Look at these first four words of the Bible. While on one level this verse simply introduces a historical account of God’s creation of the world, it can also be a lesson for us in priorities.

In the beginning: God. In other words, God should be at the first and foremost place in our lives. He should be number one, sitting on the throne of our lives. And, somehow, when we put God first, everything else seems to fall into place.

In fact, that’s exactly what Jesus promised when He said in Matthew 6:33, “But seek first his kingdom and his righteousness, and all these things will be given to you as well.” Spouse, family, career, finances, health, home, possessions, etc. will all come into alignment when we put Christ first.

It’s easy to say that Jesus is on the throne of our lives, but somehow I find that I keep trying to crawl back up on that throne myself. It’s not a once-and-for-all decision, but a constant battle. I need to continually reassess my priorities. I need to keep turning to God to ask for His will, His plans, His desires for me in my daily life.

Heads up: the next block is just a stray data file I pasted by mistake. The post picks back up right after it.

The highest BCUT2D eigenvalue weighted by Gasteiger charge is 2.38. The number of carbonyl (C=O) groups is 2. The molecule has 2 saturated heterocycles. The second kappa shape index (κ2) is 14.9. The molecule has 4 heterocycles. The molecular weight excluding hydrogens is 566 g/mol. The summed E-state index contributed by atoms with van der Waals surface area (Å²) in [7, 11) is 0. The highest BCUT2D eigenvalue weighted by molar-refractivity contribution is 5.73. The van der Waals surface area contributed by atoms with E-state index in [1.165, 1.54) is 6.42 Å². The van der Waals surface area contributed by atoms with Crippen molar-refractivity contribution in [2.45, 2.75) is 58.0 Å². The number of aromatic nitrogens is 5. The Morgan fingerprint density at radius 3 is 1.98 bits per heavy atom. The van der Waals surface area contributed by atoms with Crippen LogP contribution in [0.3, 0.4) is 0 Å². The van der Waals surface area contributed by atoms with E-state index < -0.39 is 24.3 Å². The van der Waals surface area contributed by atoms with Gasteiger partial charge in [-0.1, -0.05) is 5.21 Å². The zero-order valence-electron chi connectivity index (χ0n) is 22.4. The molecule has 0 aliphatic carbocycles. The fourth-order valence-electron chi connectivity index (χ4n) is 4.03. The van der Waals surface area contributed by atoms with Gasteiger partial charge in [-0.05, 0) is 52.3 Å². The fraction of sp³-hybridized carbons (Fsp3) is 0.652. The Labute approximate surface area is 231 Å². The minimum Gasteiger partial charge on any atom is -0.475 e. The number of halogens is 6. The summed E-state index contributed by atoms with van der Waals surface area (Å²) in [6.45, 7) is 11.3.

So, let me ask you: where is God in your list of priorities? If you’ve caught yourself trying to reclaim that throne for yourself, why don’t you pray right now and ask Him to take back the throne. Have a little coronation ceremony right there in your heart, and crown Christ the rightful king over your life. Kneel before Him in submission as a loyal subject, and lay your life out before Him to take and use as He will.

–Debbie Ong

Gratitude and Grief

July 2, 2009

“…always giving thanks to God the Father for everything, in the name of our Lord Jesus Christ.”  Ephesians 5:20


Father son oceanA well-loved and highly respected man in our church passed away recently, just ten days before Father’s Day.  He had lung cancer.  He left a wife and three children, ranging from their teens to early twenties.

On Father’s Day, his oldest son stood up and shared a beautiful poem he had written for his father and had read at his funeral service.  It was a celebration of this man’s life and a reflection of gratitude for all that he had done for his family.